Steffen Peters’ Full Life
Steffen Peters has dominated the dressage scene in the United States, as his country’s top performer, for the better part of the 21st century.
By: Pamela Young |
Steffen Peters has dominated US dressage for the better part of the 21st century. Only departing US team coach Robert Dover has had a longer and more decorated career. Since becoming a US citizen in 1992, Steffen has been his country’s top performer at two of the past four World Equestrian Games and two of the last three Olympic Games. He was also the first American to win a world championship individual medal.
A chance meeting with Laurie Falvo when training with Jo Hinnemann in Germany led to a six-week stay with the California trainer. Steffen bought into the lifestyle and after finishing his national service, returned to reside there permanently in 1985. Together with his wife, Shannon, they run Arroyo Del Mar, a 22-acre training facility which employs five professional trainers and accommodates 70 horses.
I can imagine life must be pretty hectic; what’s it like to be you?
When I turned fifty, I cut down on my riding to five or six horses, and on the amount of travelling I do and the number of clinics I give. Our weekly routine with the competition horses is to work Monday to Friday. On Wednesdays we have a basic day for suppling work or trail riding. We take our downtime very seriously. There are so many fun things to do around San Diego and we do it all: boating, water sports, flying large model airplanes, and hang gliding. It’s just you and nature on the gliders, because there are no motors. We fly those on the coast; it’s a very peaceful time away from the horse show stress. Flying is something I’ve always enjoyed since the time I was eight. I remember the very first model airplane my dad and I built. It stuck with me my entire life and reminds me of wonderful memories of time spent with my dad.
What’s your earliest horsey memory?
My parents were in the fashion industry. They owned a department store right in the middle of our town. It was my sister who dragged me into the horse world. I blame her for it! We had a small vacation home near the Dutch border where she started riding ponies. She kept bugging me to go with her. Soon enough, we started with two competitive ponies, my sister on a dressage pony and me on a jumper. When she turned sixteen I took over the dressage pony and that’s when my dressage career started. The neat thing is in Europe where you have European pony championships, you get exposed to team competition and quite a bit of pressure early on. I think that is a huge benefit to learn how to deal with very intense situations at an early age.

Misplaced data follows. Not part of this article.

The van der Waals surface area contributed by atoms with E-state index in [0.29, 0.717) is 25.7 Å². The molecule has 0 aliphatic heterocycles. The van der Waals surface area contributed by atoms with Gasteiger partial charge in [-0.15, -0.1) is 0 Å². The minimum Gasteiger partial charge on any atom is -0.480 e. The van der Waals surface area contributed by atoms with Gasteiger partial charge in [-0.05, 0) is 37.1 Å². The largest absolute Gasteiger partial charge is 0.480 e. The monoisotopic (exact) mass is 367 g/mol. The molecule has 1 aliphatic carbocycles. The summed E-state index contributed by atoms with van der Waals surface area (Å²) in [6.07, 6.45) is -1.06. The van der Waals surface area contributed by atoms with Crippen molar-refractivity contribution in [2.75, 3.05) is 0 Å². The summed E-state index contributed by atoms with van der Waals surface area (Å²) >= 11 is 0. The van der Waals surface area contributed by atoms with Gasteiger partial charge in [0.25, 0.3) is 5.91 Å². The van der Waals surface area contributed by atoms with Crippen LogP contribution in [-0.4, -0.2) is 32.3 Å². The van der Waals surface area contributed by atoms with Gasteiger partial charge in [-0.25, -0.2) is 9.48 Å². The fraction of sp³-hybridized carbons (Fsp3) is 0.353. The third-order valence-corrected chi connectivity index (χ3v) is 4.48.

Can you identify a turning point in your career when you realized you could earn a living doing this and reach the top?
When I first came to the United States to work, my parents were very generous in letting me bring my six-year-old horse Udon, which they bought as a three-year-old. The turning point was when Udon started showing successfully at grand prix. This led to my first sponsor, Lila Kommerstad. She and her husband, Bob, asked Reiner Klimke if Udon and I were worth sponsoring and he said ‘yes.’ The Kommerstads purchased Udon from my family in 1991, because pursuing an international career was certainly something I couldn’t do on my own. When Lila and Bob came into the picture, that was the point at which my attention turned to the international scene. Without generous sponsors like Lila and Bob and Akiko [Yamazaki] and Jerry [Yang] I wouldn’t be where I am today. And I will always be grateful to Laurie [Falvo] for giving me an amazing opportunity. I still give her lessons here and there and I never charge her a penny – and I never will.
Were sacrifices made along the way?
It depends on how crazy and passionate you are about the sport. It becomes your life. I love to spend time with my wife, Shannon. Time away from Shannon is a sacrifice. We are not the most social people, so we just like to hang out together and do our own thing. When you train from the Olympic Games to the World Games, it is amazing how much focus goes into that. Time shortens very, very quickly. If I look back to my first Olympic Games in 1996, that doesn’t seem like twenty-two years ago. So the sacrifice is that you speed up time without enjoying what other people consider a private life, but on the other hand horses are our life and our passion. It’s been a wonderful career and certainly there have not been a lot of sacrifices.
Tell us something about you that that would surprise people.
During my national service I drove a tank for two years in the German army, right in the middle of the Cold War. I think people might also be surprised that there are not too many days that I don’t show up at the barn and share a few jokes. I think life in general is very serious; having a sense of humour is huge. We always look so serious on a horse, but I love a good humourous life.
If you could relive six months of your life, when would that be?
My dad, Hans Herman Peters, passed away in 1997 from a brain tumour and I wished I would have had the six months before he was diagnosed. There were so many things I know I wanted to tell him, and him me. I would give a lot for that.
Horsepower and ultra-competitiveness aside, is there another ingredient that gives you an edge?